Productivity in the UK, and particularly in the northern regions of England, has remained stubbornly low for decades, prompting economists to discuss a ‘productivity puzzle’. Here, Dr Luke Munford, explains how his research into health inequalities in northern England shows that investing in the health of the population could translate directly into substantial gains in productivity and output across the regions of the Northern Powerhouse.

The ‘Northern Powerhouse’ is “the government’s vision for a super-connected, globally-competitive northern economy with a flourishing private sector, a highly-skilled population, and world-renowned civic and business leadership” and consists of the majority of northern England, including Manchester, Liverpool, Leeds, Sheffield, Hull, Newcastle, and many smaller towns and other cities.

However, the Northern Powerhouse does – on average – worse than the rest of the country with respect to both health and economic outcomes.

One of the major driving factors for the creation of the Northern Powerhouse was to build a joined-up north that could ultimately equal south/south-east England in terms of economic performance and productivity.

Regional differences in health

There are deep-rooted and persistent regional health inequalities within England. People who live in the north tend to have much lower levels of health than their counterparts elsewhere (.pdf) and there is a two-year gap in life-expectancy. One frightening result of this is that over the last 50 years, over 1.5 million northerners have died earlier than if they had experienced the same lifetime health chances as those in the rest of England.

Premature mortality rates in Manchester are 539 deaths per-100,000 population, compared to 241 deaths per 100,000 in Kensington and Chelsea.

It is not just length of life; there are also marked differences in the quality of health between the north and elsewhere. The ‘Due North Inquiry’ into health equity reported that a baby boy born in Manchester can expect to live 17 fewer years in good health than a baby boy born in Richmond Upon Thames. A baby girl born in Manchester can expect to live 15 fewer years in good health than a baby girl born in Richmond.

Regional difference in wealth

As well as stark differences in health, there are also large differences in wealth and other measures of economic conditions. For example, there is a £4 per-person-per-hour difference in productivity (measured using average Gross Value Added; GVA); the average GVA per-worker in the Northern Powerhouse is £28, compared to £32 nationally. If productivity in the Northern Powerhouse increased to match the UK average, it would equate to a potential £44 billion real terms gain to UK GDP (.pdf).

The Northern Powerhouse also has lower levels of economic activity rates (implying higher rates of unemployment and economic inactivity) , and even when in employment the average annual earnings in the Northern Powerhouse are 10% lower than the rest of England.

The relationship between the two

Given that both health and wealth are lower in the Northern Powerhouse, a natural question to ask is “Are these things connected?” with a follow-up question being “If we reduce the differences in health, will we benefit from higher productivity?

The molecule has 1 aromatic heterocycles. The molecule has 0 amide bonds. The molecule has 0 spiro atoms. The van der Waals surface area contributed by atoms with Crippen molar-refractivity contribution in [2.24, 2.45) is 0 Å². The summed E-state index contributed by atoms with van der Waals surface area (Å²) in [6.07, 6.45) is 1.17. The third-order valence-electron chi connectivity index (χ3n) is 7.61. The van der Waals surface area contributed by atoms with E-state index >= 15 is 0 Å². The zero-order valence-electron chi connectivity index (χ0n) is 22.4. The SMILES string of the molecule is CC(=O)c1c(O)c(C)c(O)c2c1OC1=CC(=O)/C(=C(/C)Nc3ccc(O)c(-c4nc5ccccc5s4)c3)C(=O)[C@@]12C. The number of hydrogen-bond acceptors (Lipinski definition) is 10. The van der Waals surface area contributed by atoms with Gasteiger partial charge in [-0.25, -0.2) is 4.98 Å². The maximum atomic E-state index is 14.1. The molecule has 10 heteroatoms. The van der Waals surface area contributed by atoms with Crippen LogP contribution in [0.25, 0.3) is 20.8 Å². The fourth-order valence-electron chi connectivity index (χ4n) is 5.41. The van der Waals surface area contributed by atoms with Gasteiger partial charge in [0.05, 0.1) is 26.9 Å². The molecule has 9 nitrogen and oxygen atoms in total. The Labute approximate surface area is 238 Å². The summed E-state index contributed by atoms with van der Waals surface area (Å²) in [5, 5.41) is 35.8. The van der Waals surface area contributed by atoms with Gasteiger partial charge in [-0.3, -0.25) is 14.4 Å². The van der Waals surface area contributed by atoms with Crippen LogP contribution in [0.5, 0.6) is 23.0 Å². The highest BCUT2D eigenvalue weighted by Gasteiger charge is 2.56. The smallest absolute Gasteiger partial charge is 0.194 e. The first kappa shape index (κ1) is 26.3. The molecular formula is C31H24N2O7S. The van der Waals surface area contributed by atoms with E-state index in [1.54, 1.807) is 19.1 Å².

In our recent report, funded through the Northern Health Science Alliance (NHSA), we answer exactly these questions.

First, at a local authority level, we show that there is a strong association between morbidity (ill health) and measures of economic performance (including GVA, employment rate, and the weekly wage). Decreasing the number of people with ill-health by 10% in the Northern Powerhouse will:

The economic gains associated with improved public health are much larger in the Northern Powerhouse than the rest of England.

Second, we show that increasing NHS budgets in the Northern Powerhouse by 10% will:

Again, the returns are much larger for increases in NHS budgets in the Northern Powerhouse compared to the rest of England. These results, however, must bear in mind that average NHS spending is already higher, on average, in the Northern Powerhouse than elsewhere.

Finally, by analysing what causes the difference in productivity between the Northern Powerhouse and the rest of England, we show that around 30% of the productivity gap (of £4 per-person-per-hour, or £44bn per-year) can be attributable to worse health in the Northern Powerhouse. If we were to eradicate this gap, and make people in the Northern Powerhouse as healthy as their compatriots, a further £13.2bn could be added to UK GDP.


In the report, we make a number of recommendations. A selection of these are presented below.

Central Government:

Northern Powerhouse local and regional stakeholders:


Post-script: Covid-19

This analysis was conducted pre-Covid-19. Follow up research has shown that Covid-19 maybe disproportionally hitting the Northern Powerhouse, particularly with respect to economic outcomes (unemployment rate). This reinforces the message that investments in public health in the Northern Powerhouse are now more important than ever.

NHSA covid regional maps


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